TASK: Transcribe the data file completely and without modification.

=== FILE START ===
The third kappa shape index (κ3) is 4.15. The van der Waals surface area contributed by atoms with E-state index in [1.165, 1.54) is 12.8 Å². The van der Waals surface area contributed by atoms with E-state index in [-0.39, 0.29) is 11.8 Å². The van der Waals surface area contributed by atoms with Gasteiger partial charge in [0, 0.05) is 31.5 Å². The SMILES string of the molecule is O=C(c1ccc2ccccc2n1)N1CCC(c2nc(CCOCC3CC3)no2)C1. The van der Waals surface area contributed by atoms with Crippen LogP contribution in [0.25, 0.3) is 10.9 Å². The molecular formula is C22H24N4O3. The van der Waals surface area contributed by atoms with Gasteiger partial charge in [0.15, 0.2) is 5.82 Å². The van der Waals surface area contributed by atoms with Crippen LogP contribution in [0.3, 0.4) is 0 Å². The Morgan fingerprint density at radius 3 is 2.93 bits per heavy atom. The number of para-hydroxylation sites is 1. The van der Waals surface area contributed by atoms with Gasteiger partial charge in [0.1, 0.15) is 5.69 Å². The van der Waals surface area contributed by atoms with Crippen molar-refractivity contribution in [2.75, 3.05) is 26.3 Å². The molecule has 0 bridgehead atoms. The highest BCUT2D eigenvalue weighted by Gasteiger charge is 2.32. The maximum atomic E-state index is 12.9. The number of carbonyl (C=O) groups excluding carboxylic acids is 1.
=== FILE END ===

The third kappa shape index (κ3) is 4.15. The van der Waals surface area contributed by atoms with E-state index in [1.165, 1.54) is 12.8 Å². The van der Waals surface area contributed by atoms with E-state index in [-0.39, 0.29) is 11.8 Å². The van der Waals surface area contributed by atoms with Gasteiger partial charge in [0, 0.05) is 31.5 Å². The SMILES string of the molecule is O=C(c1ccc2ccccc2n1)N1CCC(c2nc(CCOCC3CC3)no2)C1. The van der Waals surface area contributed by atoms with Crippen LogP contribution in [0.25, 0.3) is 10.9 Å². The molecular formula is C22H24N4O3. The van der Waals surface area contributed by atoms with Gasteiger partial charge in [0.15, 0.2) is 5.82 Å². The van der Waals surface area contributed by atoms with Crippen LogP contribution in [0.3, 0.4) is 0 Å². The Morgan fingerprint density at radius 3 is 2.93 bits per heavy atom. The number of para-hydroxylation sites is 1. The van der Waals surface area contributed by atoms with Gasteiger partial charge in [0.1, 0.15) is 5.69 Å². The van der Waals surface area contributed by atoms with Crippen molar-refractivity contribution in [2.75, 3.05) is 26.3 Å². The molecule has 0 bridgehead atoms. The highest BCUT2D eigenvalue weighted by Gasteiger charge is 2.32. The maximum atomic E-state index is 12.9. The number of carbonyl (C=O) groups excluding carboxylic acids is 1.